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Things That Go Bump in the Night

A Look Back at The Blair Witch Project

It’s been over 20 years since I saw The Blair Witch Project in theaters shortly after its release. Back then, I didn’t have a cell phone. NO ONE I knew had a cell phone. There wasn’t any Twitter, Instagram, or Facebook. When I went into the theater, I really had no idea what I was about to watch. That first viewing of the “found footage” movie left me both literally and figuratively shaken. (The bumpy camera footage left many viewers with a headache.) I remember feeling completely disoriented after the movie. Was the story real? The actors didn’t look like actors. The film quality was grainy at best. And in the grand scheme of things, the horror of the film wasn’t that far-fetched. The plot was simple: three film students hike off into the woods outside Burkittsville, MD, to make a documentary about a local myth: the Blair Witch. They never return. Their cameras are found much later. The story seemed like something that could actually happen.

Directors Eduardo Sánchez and Daniel Myrick

Eduardo Sánchez and Daniel Myrick co-wrote, directed, and produced The Blair Witch Project. They were college students from the University of Central Florida. They wanted to create something within the horror genre that combined the documentaries and horror movies they had always found frightening. The film stars three unknown actors: Heather Donahue, Michael C. Williams, and Joshua Leonard. After some initial equipment training, the three college-age performers were given hand-held cameras and GPS coordinates, then sent off into the woods to improvise dialogue. The film feels fairly unscripted, helping give credibility to the idea that it was actually real found footage. Myrick explained in an interview with Vice that the directors would leave notes for the actors hidden in the woods inside “tiny little film they were then told to read their individual directing notes and not tell each other what the other read.”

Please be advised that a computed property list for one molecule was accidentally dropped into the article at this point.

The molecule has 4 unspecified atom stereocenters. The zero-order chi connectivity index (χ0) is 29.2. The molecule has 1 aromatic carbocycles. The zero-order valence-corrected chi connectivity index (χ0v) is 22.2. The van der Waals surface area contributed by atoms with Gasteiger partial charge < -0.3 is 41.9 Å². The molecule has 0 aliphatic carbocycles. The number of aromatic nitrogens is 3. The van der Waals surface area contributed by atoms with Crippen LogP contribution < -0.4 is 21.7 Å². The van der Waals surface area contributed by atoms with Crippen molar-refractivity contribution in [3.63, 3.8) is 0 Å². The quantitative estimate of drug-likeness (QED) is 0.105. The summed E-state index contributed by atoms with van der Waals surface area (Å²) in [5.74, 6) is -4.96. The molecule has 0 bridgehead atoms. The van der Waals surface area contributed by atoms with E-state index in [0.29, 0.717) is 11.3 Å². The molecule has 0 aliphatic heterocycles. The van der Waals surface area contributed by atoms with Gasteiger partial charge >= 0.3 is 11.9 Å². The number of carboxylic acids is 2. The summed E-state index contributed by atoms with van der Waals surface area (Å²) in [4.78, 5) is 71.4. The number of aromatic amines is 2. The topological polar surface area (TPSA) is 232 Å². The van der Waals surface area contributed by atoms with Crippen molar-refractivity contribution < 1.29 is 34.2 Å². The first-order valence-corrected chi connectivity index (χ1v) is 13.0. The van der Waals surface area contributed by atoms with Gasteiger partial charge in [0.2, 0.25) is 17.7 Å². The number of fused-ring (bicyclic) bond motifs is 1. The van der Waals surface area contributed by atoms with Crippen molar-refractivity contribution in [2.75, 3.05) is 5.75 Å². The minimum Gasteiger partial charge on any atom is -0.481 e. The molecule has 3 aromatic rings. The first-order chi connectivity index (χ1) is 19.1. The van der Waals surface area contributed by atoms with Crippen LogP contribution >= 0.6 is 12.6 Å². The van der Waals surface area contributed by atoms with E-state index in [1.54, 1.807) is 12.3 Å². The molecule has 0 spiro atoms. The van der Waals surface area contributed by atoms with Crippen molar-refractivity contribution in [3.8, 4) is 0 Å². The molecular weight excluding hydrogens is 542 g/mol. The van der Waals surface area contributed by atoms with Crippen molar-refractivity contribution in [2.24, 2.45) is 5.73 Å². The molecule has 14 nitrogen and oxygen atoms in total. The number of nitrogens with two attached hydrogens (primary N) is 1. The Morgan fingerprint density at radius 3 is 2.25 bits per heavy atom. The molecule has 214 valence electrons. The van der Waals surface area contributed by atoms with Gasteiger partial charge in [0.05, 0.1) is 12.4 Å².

In interviews, Eduardo Sánchez has said: “We would leave them [the actors] alone as much as possible and then intersect with them at certain points with certain directing notes. It was mostly hands-off. We wanted it to feel real. We wanted them to feel like they were really lost.” Meanwhile, the film’s crew members were running around the woods at night, playing recordings of creepy sounds, creating piles of stones, and hanging the wooden figures in trees that came to be synonymous with the Blair Witch.

Joshua Leonard and Michael C. Williams

As part of the marketing campaign for the film, Sánchez, Myrick and producer, Mike Monello, launched a website that included the mythology behind the “documentary,” as well as photos of the actors - asking people to help look for the “missing” film students. While it is not the original website, a fairly close replication still exists here. Check it out. It’s pretty fun. The documentary within the film itself includes interviews with “residents” of Burkittsville, MD regarding the legend of the Blair Witch. The varying degrees in which these stories line up, despite being slightly different, make them all the more believable.